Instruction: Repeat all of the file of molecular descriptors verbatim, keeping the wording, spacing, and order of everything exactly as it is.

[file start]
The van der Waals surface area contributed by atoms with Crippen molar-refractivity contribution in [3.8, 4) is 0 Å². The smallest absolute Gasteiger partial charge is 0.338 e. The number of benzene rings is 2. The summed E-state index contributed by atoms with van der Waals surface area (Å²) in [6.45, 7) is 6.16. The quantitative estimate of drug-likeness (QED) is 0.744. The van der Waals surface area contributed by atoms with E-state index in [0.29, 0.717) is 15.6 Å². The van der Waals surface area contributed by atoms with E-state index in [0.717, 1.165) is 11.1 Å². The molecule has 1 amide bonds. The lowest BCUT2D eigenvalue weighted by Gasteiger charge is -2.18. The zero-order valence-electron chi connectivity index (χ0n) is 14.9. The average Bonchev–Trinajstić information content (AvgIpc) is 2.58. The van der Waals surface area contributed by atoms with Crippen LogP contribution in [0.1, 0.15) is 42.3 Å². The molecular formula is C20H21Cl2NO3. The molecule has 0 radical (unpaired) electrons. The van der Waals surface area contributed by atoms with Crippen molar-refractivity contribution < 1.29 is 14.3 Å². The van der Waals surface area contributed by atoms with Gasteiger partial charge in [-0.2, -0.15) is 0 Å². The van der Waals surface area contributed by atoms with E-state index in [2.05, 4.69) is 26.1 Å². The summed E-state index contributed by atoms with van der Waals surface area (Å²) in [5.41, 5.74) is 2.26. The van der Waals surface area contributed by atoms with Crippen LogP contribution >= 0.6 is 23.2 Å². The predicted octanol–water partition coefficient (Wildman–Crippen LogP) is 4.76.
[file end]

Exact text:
The van der Waals surface area contributed by atoms with Crippen molar-refractivity contribution in [3.8, 4) is 0 Å². The smallest absolute Gasteiger partial charge is 0.338 e. The number of benzene rings is 2. The summed E-state index contributed by atoms with van der Waals surface area (Å²) in [6.45, 7) is 6.16. The quantitative estimate of drug-likeness (QED) is 0.744. The van der Waals surface area contributed by atoms with E-state index in [0.29, 0.717) is 15.6 Å². The van der Waals surface area contributed by atoms with E-state index in [0.717, 1.165) is 11.1 Å². The molecule has 1 amide bonds. The lowest BCUT2D eigenvalue weighted by Gasteiger charge is -2.18. The zero-order valence-electron chi connectivity index (χ0n) is 14.9. The average Bonchev–Trinajstić information content (AvgIpc) is 2.58. The van der Waals surface area contributed by atoms with Crippen LogP contribution in [0.1, 0.15) is 42.3 Å². The molecular formula is C20H21Cl2NO3. The molecule has 0 radical (unpaired) electrons. The van der Waals surface area contributed by atoms with Crippen molar-refractivity contribution < 1.29 is 14.3 Å². The van der Waals surface area contributed by atoms with Gasteiger partial charge in [-0.2, -0.15) is 0 Å². The van der Waals surface area contributed by atoms with E-state index in [2.05, 4.69) is 26.1 Å². The summed E-state index contributed by atoms with van der Waals surface area (Å²) in [5.41, 5.74) is 2.26. The van der Waals surface area contributed by atoms with Crippen LogP contribution >= 0.6 is 23.2 Å². The predicted octanol–water partition coefficient (Wildman–Crippen LogP) is 4.76.